The Masonic Hall, Londonderry

The Masonic Hall, Londonderry

Londonderry Ireland Mortar restoration Masonic hall RM

Built in 1754 and formerly known as the Bishop’s Palace; the building was once home to Bishop Harvey, Earl of Bristol, who had it largely reconstructed to his design. In 1798 it was used as a barracks and the gardens became a parade ground to the city walls.

Reference identification data
Construction project:
Facade restoration / natural stone
Building type:
Historically protected / historically valuable buildings
Short description
The exterior of the building was completely refurbished and Remmers RM was used to reconstruct the decorative elements. Large sections were rendered with a lime render which also required a breathable, durable coating system that is compatible.
Londonderry Masonic Hall
Site address:
BT48 6PR Londonderry
Can the work be viewed?

Sample of products or systems used

  • RM

    Art. No. 0750


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Further references

The structure showed cracks in some places, for which there were different causes. Improved statics and higher load capacity were achieved by stiffening the structures, frictional connection of the disturbed foundation and decoupling the components gate, passage hall and gate houses components. Particularly on the western side, intense blackening of the rock surface had built up, which was strongly interlocked with the ground. The deposits were composed of a mixture of soot and plaster. The cleaning process carried out in 1990 with the help of water could only result in a superficial cleaning. In 2002, the newly developed method of particle beam cleaning and cleaning by laser made it possible to remove soot and plaster without destroying the original surface.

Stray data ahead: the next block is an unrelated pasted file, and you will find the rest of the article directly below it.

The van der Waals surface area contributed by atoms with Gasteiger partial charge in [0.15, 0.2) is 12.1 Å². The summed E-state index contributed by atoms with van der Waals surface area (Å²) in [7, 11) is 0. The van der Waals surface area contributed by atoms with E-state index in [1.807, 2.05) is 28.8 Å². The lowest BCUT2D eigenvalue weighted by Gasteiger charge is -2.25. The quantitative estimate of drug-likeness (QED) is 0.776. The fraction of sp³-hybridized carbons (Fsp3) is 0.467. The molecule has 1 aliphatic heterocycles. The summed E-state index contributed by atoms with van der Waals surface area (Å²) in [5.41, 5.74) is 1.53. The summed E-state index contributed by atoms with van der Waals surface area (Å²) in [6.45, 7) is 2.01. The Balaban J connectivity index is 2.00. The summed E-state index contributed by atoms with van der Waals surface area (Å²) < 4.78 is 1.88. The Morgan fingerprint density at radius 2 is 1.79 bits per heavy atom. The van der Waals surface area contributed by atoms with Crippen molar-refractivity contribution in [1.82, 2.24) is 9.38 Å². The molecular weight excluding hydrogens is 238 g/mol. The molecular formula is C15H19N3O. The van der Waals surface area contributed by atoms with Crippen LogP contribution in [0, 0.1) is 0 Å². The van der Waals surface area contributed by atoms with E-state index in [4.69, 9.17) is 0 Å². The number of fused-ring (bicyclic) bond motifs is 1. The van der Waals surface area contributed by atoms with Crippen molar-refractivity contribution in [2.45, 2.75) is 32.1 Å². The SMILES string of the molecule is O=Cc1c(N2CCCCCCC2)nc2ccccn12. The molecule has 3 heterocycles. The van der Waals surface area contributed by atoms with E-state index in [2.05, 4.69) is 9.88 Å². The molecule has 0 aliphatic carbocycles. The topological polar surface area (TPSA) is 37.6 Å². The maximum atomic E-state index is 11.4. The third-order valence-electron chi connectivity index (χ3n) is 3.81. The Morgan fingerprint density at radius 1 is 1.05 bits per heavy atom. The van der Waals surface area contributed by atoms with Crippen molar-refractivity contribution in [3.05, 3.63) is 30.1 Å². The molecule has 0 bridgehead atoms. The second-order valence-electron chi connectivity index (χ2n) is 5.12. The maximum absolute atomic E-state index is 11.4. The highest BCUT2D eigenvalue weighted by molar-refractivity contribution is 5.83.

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On the façade surfaces of Kaispeicher A, there was a lot of efflorescence and lime aging, both signs of penetrating moisture. The damage patterns indicated a lack of frost resistance as well as no protection against driving rain. The listed façade required extensive frost and moisture protection, but was not allowed to undergo any visual changes.
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